NASCAR Cup Series

Dale Jr., Robin Pemberton on Heat Racing

By Matt Weaver (DAYTONA BEACH, Fla.) — You can’t go wrong with heat races, according to Dale Earnhardt Jr., following an extremely unorthodox Sprint Cup Series knockout qualifying session at Daytona International Speedway on Friday afternoon.

The new format used to set the field in all three NASCAR national divisions made its Daytona debut for the Sprint Cup Series in an event that will be largely be remembered for its sheer spectacle as drivers intentionally rode around at 170 mph as an act of gamesmanship until the closing minutes.

It was also extremely dangerous with one pack traveling at 200 mph and having to navigate by their much closer rivals.

Current Nationwide Series championship leader Regan Smith even tweeted during the session that heat racing would be a stronger option than the wacky qualifying procedure that played out on Friday afternoon. It was a notion that his JR Motorsports team owner agreed with.

“I think they could make some tweaks with this particular race track like shorten up the segments to where it forces everyone to go,” Earnhardt said. “I don’t know if you just ball up (the status quo) and throw it in the trash yet but heat races are always fun. You can never go wrong with heat races.

“We got away from them for some reason but that’s what they used to run in the 50s and 60s. I remember when I first started running Late Models at Myrtle Beach. They were running heats when I first got there but by the fourth year we stopped running them so I’m not sure they are the be all end all answer for everything.”

NASCAR Vice President of Competition Robin Pemberton responded by saying that the logistics of hosting heat races in lieu of qualifying may be more complicated than what it looks like from the outside.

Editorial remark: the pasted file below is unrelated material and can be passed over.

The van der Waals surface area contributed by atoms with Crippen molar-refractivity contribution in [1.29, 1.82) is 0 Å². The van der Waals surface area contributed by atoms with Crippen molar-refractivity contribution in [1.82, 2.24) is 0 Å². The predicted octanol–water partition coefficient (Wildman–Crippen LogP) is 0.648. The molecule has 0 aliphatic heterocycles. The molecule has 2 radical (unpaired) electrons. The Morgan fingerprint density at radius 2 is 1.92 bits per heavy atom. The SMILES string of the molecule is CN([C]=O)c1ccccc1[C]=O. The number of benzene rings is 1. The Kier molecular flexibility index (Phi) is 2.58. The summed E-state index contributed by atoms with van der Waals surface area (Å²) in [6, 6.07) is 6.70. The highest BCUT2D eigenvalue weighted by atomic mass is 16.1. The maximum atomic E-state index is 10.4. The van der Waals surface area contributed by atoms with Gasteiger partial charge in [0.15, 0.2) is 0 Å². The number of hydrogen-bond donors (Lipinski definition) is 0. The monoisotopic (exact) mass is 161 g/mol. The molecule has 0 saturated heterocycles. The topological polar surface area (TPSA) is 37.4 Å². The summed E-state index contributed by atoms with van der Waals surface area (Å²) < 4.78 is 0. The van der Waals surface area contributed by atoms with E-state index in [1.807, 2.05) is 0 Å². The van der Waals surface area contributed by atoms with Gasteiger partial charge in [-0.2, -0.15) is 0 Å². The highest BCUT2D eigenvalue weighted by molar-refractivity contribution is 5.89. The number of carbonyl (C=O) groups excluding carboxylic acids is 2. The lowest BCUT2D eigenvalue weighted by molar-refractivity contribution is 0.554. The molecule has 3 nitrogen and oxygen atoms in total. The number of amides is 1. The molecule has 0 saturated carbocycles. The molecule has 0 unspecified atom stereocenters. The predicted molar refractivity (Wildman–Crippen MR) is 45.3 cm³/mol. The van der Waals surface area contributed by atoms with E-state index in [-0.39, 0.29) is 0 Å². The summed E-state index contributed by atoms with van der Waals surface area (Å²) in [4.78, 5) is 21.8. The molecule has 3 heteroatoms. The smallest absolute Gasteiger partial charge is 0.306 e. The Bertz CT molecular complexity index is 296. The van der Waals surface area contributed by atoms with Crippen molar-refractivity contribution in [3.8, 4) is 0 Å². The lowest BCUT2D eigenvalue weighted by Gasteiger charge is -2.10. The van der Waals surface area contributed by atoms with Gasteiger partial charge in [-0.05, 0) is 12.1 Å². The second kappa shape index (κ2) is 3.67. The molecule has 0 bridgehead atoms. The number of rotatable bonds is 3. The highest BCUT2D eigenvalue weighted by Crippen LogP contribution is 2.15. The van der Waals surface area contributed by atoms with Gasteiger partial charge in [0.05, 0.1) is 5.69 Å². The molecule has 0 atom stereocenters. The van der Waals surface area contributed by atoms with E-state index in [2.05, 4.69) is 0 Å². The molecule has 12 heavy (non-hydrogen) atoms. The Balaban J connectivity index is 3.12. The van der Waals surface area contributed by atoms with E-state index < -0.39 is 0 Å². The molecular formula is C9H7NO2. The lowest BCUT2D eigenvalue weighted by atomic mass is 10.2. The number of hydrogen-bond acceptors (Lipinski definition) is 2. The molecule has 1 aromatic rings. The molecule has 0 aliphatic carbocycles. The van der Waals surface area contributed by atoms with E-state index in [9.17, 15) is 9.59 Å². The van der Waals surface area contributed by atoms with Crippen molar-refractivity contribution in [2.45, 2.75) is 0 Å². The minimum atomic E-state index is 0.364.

“It’s a little bit different than what we’ve done at the national level,” Peberton said. “We’ve done it in the Truck Series at Eldora and it works there but that’s a one-off show. It works great and the format is great. But you have to look at heat racing and what may or may not take place when we have a condensed afternoon.

“Take (Friday) for example with that freak storm coming across the backstretch — you could have that happen with someone blowing a tire and wiping out a third of the field. We’ve seen that before.”

Pemberton restated that NASCAR has previously discussed adding heat racing to both the Nationwide and Sprint Cup Series but decided that it was ultimately a disservice teams who damaged their cars prior to a points-paying event.

“I would say that when (heat races) were first brought up, we didn’t look at them as a bad idea. It just put teams in a position where they may not be able to compete based on accidents. We weigh those things.

“Heat races are exciting but when you’re qualifying two hours or so before an event, you’re putting yourself in a position where others may not be able to compete at a high level. I’m not saying that anything is ever off the table though. We have this stack of ideas and paperwork that we keep going to and are constantly reviewing.”

By Matt Weaver

Matt Weaver is the Executive Editor of POPULAR SPEED. He has covered NASCAR since 2011 and full-time since 2013. Weaver grew up in the sport, having raced himself before becoming a reporter in college at the University of South Alabama. He has been published all across the country and routinely makes radio appearances on Sirius XM Satellite radio and NBC Sports Radio Network.

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